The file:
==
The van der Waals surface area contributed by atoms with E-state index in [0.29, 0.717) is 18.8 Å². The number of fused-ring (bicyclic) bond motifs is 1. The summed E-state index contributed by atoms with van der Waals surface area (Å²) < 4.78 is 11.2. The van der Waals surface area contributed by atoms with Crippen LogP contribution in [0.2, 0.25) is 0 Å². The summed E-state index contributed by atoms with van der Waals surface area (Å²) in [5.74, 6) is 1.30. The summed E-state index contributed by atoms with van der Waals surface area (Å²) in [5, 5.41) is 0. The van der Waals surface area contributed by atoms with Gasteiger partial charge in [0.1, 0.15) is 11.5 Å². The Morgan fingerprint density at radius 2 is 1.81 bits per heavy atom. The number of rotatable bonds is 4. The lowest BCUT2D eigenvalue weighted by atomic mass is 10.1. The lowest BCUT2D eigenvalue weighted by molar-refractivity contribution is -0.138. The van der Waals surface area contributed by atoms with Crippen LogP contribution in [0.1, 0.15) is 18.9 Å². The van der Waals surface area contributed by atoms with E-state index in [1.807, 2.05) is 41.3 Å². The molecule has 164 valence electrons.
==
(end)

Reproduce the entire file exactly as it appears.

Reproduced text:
The van der Waals surface area contributed by atoms with E-state index in [0.29, 0.717) is 18.8 Å². The number of fused-ring (bicyclic) bond motifs is 1. The summed E-state index contributed by atoms with van der Waals surface area (Å²) < 4.78 is 11.2. The van der Waals surface area contributed by atoms with Crippen LogP contribution in [0.2, 0.25) is 0 Å². The summed E-state index contributed by atoms with van der Waals surface area (Å²) in [5.74, 6) is 1.30. The summed E-state index contributed by atoms with van der Waals surface area (Å²) in [5, 5.41) is 0. The van der Waals surface area contributed by atoms with Gasteiger partial charge in [0.1, 0.15) is 11.5 Å². The Morgan fingerprint density at radius 2 is 1.81 bits per heavy atom. The number of rotatable bonds is 4. The lowest BCUT2D eigenvalue weighted by atomic mass is 10.1. The lowest BCUT2D eigenvalue weighted by molar-refractivity contribution is -0.138. The van der Waals surface area contributed by atoms with Crippen LogP contribution in [0.1, 0.15) is 18.9 Å². The van der Waals surface area contributed by atoms with E-state index in [1.807, 2.05) is 41.3 Å². The molecule has 164 valence electrons.